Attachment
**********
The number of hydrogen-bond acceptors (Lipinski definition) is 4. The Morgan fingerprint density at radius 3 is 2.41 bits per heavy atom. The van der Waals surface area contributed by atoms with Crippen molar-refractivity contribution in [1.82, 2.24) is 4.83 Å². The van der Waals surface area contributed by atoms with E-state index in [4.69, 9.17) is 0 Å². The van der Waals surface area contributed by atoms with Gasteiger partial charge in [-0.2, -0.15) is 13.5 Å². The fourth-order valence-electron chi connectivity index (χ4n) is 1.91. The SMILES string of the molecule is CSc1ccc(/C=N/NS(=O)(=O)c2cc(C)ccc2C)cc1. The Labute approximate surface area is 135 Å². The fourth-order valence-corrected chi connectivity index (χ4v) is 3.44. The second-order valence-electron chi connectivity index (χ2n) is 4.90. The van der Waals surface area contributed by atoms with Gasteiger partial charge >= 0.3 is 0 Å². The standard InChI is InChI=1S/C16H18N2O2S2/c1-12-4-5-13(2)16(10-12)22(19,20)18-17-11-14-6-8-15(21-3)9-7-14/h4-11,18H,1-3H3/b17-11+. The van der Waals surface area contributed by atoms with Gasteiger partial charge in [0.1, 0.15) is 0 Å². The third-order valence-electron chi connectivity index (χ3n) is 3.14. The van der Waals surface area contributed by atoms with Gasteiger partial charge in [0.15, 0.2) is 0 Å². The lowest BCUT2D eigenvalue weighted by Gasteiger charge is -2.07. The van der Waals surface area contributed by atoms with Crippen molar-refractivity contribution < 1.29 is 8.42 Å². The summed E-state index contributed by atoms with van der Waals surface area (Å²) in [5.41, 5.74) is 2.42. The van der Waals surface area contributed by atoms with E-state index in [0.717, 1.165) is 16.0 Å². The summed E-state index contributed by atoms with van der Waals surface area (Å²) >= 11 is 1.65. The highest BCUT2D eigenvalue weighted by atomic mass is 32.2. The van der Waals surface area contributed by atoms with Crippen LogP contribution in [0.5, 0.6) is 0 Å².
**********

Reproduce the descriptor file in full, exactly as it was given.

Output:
The number of hydrogen-bond acceptors (Lipinski definition) is 4. The Morgan fingerprint density at radius 3 is 2.41 bits per heavy atom. The van der Waals surface area contributed by atoms with Crippen molar-refractivity contribution in [1.82, 2.24) is 4.83 Å². The van der Waals surface area contributed by atoms with E-state index in [4.69, 9.17) is 0 Å². The van der Waals surface area contributed by atoms with Gasteiger partial charge in [-0.2, -0.15) is 13.5 Å². The fourth-order valence-electron chi connectivity index (χ4n) is 1.91. The SMILES string of the molecule is CSc1ccc(/C=N/NS(=O)(=O)c2cc(C)ccc2C)cc1. The Labute approximate surface area is 135 Å². The fourth-order valence-corrected chi connectivity index (χ4v) is 3.44. The second-order valence-electron chi connectivity index (χ2n) is 4.90. The van der Waals surface area contributed by atoms with Gasteiger partial charge >= 0.3 is 0 Å². The standard InChI is InChI=1S/C16H18N2O2S2/c1-12-4-5-13(2)16(10-12)22(19,20)18-17-11-14-6-8-15(21-3)9-7-14/h4-11,18H,1-3H3/b17-11+. The van der Waals surface area contributed by atoms with Gasteiger partial charge in [0.1, 0.15) is 0 Å². The third-order valence-electron chi connectivity index (χ3n) is 3.14. The van der Waals surface area contributed by atoms with Gasteiger partial charge in [0.15, 0.2) is 0 Å². The lowest BCUT2D eigenvalue weighted by Gasteiger charge is -2.07. The van der Waals surface area contributed by atoms with Crippen molar-refractivity contribution < 1.29 is 8.42 Å². The summed E-state index contributed by atoms with van der Waals surface area (Å²) in [5.41, 5.74) is 2.42. The van der Waals surface area contributed by atoms with E-state index in [0.717, 1.165) is 16.0 Å². The summed E-state index contributed by atoms with van der Waals surface area (Å²) >= 11 is 1.65. The highest BCUT2D eigenvalue weighted by atomic mass is 32.2. The van der Waals surface area contributed by atoms with Crippen LogP contribution in [0.5, 0.6) is 0 Å².